A large number of drugs are capable of leading to myopathies. In acute and serious cases, considerable lysis of the muscle tissue (rhabdomyolysis) is experienced, the mechanism of which is still poorly understood. Several hypotheses have been put forward. Certain of these refer to an increase in the membrane permeability and others to anomalies at the level of the mitochondria.

In the great majority of cases, accidents occurring in the context of polychemotherapy suggest the role of interactions of medicaments (macrolides, immunosuppressors, anticancer agents, fibrates, cocaine, HIV antiproteases, anaesthetics etc.).

Among the numerous substances involved: the P450 cytochromes, molecules involved in apoptosis such as BCL2, antioxidants, proteins of the NFKb complex, PPARs or surgical interventions.

With the exception of acute accidents, threatening the vital prognosis (rhabdomyolysis), the clinical signs of muscle impairment are debility, muscle pain (myalgia), fatigability, cramps and the biological signs in addition to the acute accidents CPK levels are very frequently normal. In the case of the statins, recent data indicate that patients presenting with muscle impairment show neither correlations between the plasma level of this pharmacological agent and the toxic impairment, nor CPK elevation. In these cases, histology reveals modifications of the mitochondria (puff) and accumulations of lipid droplets in the muscle tissue.

Among the potential target molecules, there can be mentioned: HMG-coenzyme A reductase inhibitors, creatine kinase, the statins, fibrates, anaesthetics, heroin, the macrolides, cyclosporin as well as their derivatives.

The following section presents detailed examples intended to illustrate the present invention. However, the latter is not limitative in the sense a person skilled in the art can, with knowledge of the field, supply a few variants which are also covered by the invention.

EXAMPLE 1

Cell Extraction from a Muscle Tissue Biopsy in the Absence of Proteins of Extractive Origin.

This experiment involves comparing the effectiveness of different cell-extraction protocols. The reference protocol used a mixture of two enzymes (trypsin and collagenase). The trypsin is of porcine origin and the collagenase is of bacterial origin. The action of these enzymes is stopped by the presence of foetal calf serum. In the following protocols, the enzymes of bacterial origin were chosen and the foetal calf serum was eliminated.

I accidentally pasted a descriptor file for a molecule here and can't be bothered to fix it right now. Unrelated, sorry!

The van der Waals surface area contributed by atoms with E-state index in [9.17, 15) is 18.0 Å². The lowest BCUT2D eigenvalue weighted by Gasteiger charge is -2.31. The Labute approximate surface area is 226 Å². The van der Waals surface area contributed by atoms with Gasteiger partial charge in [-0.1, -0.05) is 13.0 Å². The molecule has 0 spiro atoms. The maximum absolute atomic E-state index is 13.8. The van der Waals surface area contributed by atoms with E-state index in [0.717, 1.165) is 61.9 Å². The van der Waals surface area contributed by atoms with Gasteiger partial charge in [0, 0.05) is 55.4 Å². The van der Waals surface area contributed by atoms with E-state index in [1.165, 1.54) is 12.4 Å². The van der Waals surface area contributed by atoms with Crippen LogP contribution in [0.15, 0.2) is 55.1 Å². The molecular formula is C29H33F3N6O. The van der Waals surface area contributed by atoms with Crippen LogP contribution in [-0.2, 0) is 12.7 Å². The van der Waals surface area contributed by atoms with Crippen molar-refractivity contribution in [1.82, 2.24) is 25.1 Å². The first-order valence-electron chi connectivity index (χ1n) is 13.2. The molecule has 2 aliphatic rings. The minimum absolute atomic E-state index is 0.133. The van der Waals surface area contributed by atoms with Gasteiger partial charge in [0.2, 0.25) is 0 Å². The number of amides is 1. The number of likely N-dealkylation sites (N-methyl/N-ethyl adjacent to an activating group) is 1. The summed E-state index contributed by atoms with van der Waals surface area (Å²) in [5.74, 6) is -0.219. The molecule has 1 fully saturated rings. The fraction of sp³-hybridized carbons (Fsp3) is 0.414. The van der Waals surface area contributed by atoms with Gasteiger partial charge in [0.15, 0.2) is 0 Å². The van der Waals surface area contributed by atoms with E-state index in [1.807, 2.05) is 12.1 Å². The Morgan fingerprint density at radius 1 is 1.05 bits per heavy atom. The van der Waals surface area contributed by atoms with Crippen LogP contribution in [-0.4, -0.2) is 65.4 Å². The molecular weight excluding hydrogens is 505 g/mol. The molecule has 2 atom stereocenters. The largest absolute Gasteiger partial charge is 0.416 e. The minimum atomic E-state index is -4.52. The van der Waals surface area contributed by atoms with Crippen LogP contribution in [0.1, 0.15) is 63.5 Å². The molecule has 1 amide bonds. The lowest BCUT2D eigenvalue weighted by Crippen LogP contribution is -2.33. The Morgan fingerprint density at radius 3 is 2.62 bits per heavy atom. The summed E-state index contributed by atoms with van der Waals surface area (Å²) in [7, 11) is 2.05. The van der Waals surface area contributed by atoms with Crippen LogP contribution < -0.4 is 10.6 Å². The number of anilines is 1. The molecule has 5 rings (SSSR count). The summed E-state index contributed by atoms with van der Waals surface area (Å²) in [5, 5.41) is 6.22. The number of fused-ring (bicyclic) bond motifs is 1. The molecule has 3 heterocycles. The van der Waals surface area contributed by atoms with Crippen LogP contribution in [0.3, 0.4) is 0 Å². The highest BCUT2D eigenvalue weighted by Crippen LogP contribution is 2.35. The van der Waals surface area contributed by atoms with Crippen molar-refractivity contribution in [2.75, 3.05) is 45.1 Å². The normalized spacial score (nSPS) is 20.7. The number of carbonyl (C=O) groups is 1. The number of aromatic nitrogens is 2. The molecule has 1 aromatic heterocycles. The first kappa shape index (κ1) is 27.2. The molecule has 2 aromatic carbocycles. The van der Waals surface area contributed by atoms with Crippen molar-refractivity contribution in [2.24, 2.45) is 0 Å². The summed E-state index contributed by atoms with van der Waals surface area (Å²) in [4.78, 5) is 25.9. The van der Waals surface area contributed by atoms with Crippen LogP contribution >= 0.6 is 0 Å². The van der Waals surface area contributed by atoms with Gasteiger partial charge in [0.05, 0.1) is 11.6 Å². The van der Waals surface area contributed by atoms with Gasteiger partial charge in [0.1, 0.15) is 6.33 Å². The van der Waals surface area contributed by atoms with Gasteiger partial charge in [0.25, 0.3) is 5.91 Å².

The progenitor/stem cells used originate from a biopsy of adult ewe muscle tissue.

The cell extraction protocol is of sequential type. The action of the enzymes is inhibited by dilution, washing and centrifugation. The duration of the enzyme treatments does not exceed 10 minutes. The treatment temperature is situated between 20 and 25° C. The muscle tissue (1 g of tissue after mincing) is brought into the presence of the enzyme solution (10 ml) i.e. at least 10 times greater than the volume of the muscle tissue. The enzyme solution is constituted by a combination of collagenase (0.5 mg/ml) and trypsin (1 mg/ml) without addition of serum, or a combination of collagenase (0.5 mg/ml) and pronase (1 mg/ml) with or without addition of foetal calf serum, these enzymes being solubilized in DME/F12 to which 15 mM Hepes is added.

The supplemented basic medium (without serum) used for the cell extraction is DME/F12 to which 15 mM Hepes is added, human insulin at 10 μg/ml, FGF-2 at 10 ng/ml, dexamethasone at 5.10−9 M, ascorbic acid at (0.252 mM) and L-carnitine at 1 mM. After 10 minutes of contact with the enzyme solution, the mixture (enzyme solution and tissue fragment) is diluted in a volume of 30 ml in order to inhibit the enzymes then subjected to slow centrifugation (less than 10 g per 3 minutes). By this process, the supernatant which contains the cells extracted by the first enzymatic digestion and the remaining tissue fragment are recovered. In order to recover the cells from the first digestion, centrifugation at 200 g is carried out for approximately 3 minutes. The cells thus obtained are resuspended in the medium without serum. The effectiveness of the enzymatic digestion is monitored by microscopic observation of the cells released from the tissue fragment. The remaining tissue fragment is again subjected to enzymatic digestion according to the same protocol. This operation is repeated five times in succession.